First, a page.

Marvel's answer has been to depower him significantly so that they can use him along side the Avengers and other non-magical characters. A good writer can still show him "exploring the uncanny beings that linger on the fringes of our rational world" as you put it, and still have him work with the Avengers against major, non-magical threats. Not every story needs to be about Strange vanquishing Dormammu or Shuma Gorath again, but neither should those foes be forgotten because they're always out there trying to take over the Earth dimension. Depower Strange too much, and what happens to his ability to defend the Earth against Dormammu (or who knows, even against the Vishanti should they decide that they no longer need to ally with the Earth dimension)? How do writers keep the character just consistent enough with his past history, and yet freshen him up for new stories and different kinds of opponents?
    Live Faust, Die Jung.

  11. #671
    Astonishing Member Albert1981's Avatar
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    I do like how there are cultural aspects of magic in the books that Strange reads. Mysticism is primarily (but not limited to) the principles, practices and forces found in ancient eastern and near-eastern traditions, myths, philosophies and religions. Real world examples would include, but not be limited to: Tibetan Buddhism, Vodou, witchcraft, Wiccan, the occult, indigenous Shamanism of North America and Australia, etc. I wonder if Stephen dived into that kind of thing during his "career" as a magic user to any significant degree. A Dr. Strange series based on actual combined Eastern and Western traditions could be very interesting. It would certainly eliminate the "Deus ex Machina" problem. But I'm not sure if comic book readers would like it.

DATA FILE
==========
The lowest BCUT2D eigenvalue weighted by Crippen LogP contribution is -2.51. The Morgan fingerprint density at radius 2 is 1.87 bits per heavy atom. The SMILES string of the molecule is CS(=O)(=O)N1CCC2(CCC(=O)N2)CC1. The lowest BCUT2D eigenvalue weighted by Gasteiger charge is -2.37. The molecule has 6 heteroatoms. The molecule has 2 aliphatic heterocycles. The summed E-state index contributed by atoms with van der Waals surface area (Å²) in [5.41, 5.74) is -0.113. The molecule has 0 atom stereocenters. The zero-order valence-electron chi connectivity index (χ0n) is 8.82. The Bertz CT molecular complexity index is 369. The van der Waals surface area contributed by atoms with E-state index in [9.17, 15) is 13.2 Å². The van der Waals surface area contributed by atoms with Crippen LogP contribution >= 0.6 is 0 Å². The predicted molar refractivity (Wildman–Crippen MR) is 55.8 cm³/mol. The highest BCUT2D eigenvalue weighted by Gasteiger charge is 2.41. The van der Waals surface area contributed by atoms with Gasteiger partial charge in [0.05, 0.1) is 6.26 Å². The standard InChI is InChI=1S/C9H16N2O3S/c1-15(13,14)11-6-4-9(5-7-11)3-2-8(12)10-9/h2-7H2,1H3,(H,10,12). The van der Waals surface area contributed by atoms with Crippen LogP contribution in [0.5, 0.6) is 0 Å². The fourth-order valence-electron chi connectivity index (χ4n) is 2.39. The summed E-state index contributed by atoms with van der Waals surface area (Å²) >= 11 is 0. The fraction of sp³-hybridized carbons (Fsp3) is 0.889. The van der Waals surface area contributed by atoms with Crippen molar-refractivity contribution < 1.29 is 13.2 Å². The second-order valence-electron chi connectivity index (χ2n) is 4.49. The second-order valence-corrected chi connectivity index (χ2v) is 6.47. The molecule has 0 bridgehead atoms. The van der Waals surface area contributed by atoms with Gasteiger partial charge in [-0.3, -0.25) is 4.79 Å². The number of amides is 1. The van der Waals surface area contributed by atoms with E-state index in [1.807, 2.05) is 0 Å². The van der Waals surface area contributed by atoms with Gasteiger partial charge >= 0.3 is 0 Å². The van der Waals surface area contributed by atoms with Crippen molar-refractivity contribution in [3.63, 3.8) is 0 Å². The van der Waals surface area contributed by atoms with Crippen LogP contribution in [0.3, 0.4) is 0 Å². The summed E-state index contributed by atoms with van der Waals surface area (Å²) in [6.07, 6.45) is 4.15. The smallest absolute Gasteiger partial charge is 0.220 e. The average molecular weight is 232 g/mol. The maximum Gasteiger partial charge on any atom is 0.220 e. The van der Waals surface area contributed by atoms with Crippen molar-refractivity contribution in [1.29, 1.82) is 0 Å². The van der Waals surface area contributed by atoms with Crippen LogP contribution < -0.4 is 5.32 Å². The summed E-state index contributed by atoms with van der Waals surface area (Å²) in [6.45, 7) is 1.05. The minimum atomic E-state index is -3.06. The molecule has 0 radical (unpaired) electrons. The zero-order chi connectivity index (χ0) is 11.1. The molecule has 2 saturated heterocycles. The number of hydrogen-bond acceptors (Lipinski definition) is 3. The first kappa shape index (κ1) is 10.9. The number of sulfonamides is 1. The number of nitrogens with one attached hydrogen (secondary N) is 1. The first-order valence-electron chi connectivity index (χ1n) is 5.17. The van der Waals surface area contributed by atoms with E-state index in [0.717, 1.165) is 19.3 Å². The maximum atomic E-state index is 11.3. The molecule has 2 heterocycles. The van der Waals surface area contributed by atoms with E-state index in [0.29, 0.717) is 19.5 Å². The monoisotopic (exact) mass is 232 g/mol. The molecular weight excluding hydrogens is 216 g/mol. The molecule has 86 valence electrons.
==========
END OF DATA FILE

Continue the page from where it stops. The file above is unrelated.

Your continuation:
12. #672
    Astonishing Member Albert1981's Avatar
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    Here's a comment I found SUPPORTING Marvel's position on magic:

    "Marvel's right.